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Odds are that the next leader of the Labour Party will be a lawyer, and legal regulators must be bracing themselves for a new side role: coping with a likely increase in complaints about the decisions and statements that person makes, even if totally unconnected to the world of legal practice.
The two frontrunners — Sir Keir Starmer, QC, and Rebecca Long Bailey — are a practising barrister and a non-practising solicitor, respectively. As such, two regulators — the Bar Standards Board and the Solicitors Regulation Authority — have jurisdiction over them for professional and personal conduct.
Regardless of who is elected — and even the barrister Emily Thornberry is still just about in the running — expect complaints to be made. Not because any of the candidates is likely to have done anything professionally wrong — we simply live in a culture that is more likely to complain.
The overlap between law and politics is well established. And there have been examples of legally qualified politicians piquing the interest of regulators for conduct outside the law.
Lutfur Rahman, the former mayor of the east London borough of Tower Hamlets, was struck off as a solicitor in 2017 after his conviction for electoral fraud.
In other cases there is a sense that a complaint is made for political reasons. During Tony Blair’s premiership, the Bar regulator rejected a complaint about Lord Goldsmith, QC, then attorney general, for advice he gave regarding the Iraq war.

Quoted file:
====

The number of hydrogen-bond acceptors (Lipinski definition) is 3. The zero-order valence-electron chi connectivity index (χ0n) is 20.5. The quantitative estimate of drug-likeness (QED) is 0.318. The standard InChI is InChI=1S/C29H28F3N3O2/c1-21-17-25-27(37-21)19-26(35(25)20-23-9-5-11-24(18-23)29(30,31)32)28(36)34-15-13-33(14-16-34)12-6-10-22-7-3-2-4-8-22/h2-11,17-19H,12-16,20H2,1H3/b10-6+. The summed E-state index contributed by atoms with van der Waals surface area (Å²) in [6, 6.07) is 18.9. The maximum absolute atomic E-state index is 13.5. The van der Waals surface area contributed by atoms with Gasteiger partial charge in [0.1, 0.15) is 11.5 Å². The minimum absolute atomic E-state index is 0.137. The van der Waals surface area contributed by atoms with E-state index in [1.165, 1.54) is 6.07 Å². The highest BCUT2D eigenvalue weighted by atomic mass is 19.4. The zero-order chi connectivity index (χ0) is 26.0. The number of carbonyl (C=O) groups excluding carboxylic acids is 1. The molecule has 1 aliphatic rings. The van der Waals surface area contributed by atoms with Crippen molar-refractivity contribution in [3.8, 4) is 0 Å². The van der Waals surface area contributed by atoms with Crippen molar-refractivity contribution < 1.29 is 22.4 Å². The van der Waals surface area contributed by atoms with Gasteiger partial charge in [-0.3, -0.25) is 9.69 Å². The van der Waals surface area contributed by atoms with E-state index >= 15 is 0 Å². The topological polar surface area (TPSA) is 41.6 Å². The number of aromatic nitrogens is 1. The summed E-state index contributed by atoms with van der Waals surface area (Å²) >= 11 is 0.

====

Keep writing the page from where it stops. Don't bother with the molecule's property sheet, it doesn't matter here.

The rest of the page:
Complaints that do not lead to disciplinary proceedings are normally kept confidential, so it is likely that there have been others about other elected politician lawyers.
Because we live in an age of social media and seemingly greater levels of anger against politicians, regulators are likely to see a higher level of complaints.
Even at this early stage of the Labour leadership campaign, Ms Long Bailey has been the subject of adverse reporting over her CV. It seems inevitable that there will be more complaints in relation to the first legally qualified party leader in the social media age.
Regulators will, of course, be anxious to limit the resources that they allocate to the task of what effectively amounts to political complaints handling. They both have other work which is more deserving of their limited budgets.
However, it is more difficult now to draw a clear line between the conduct of a lawyer in practice and outside law. For example, the SRA and BSB already deal with complaints involving the actions of solicitors and barristers on social media.
Therefore, it will be tricky to dismiss a complaint because it is not within their jurisdiction. Instead each will have to be decided on its merits or the level of regulatory risk the complaint presents.
Being drawn into expressing views in these areas then drags the regulator into the underlying debate and raises the prospect of judicial review challenges, which no matter how hopeless takes up more resources.
And lawyers will be paying for the privilege through their practising fees.
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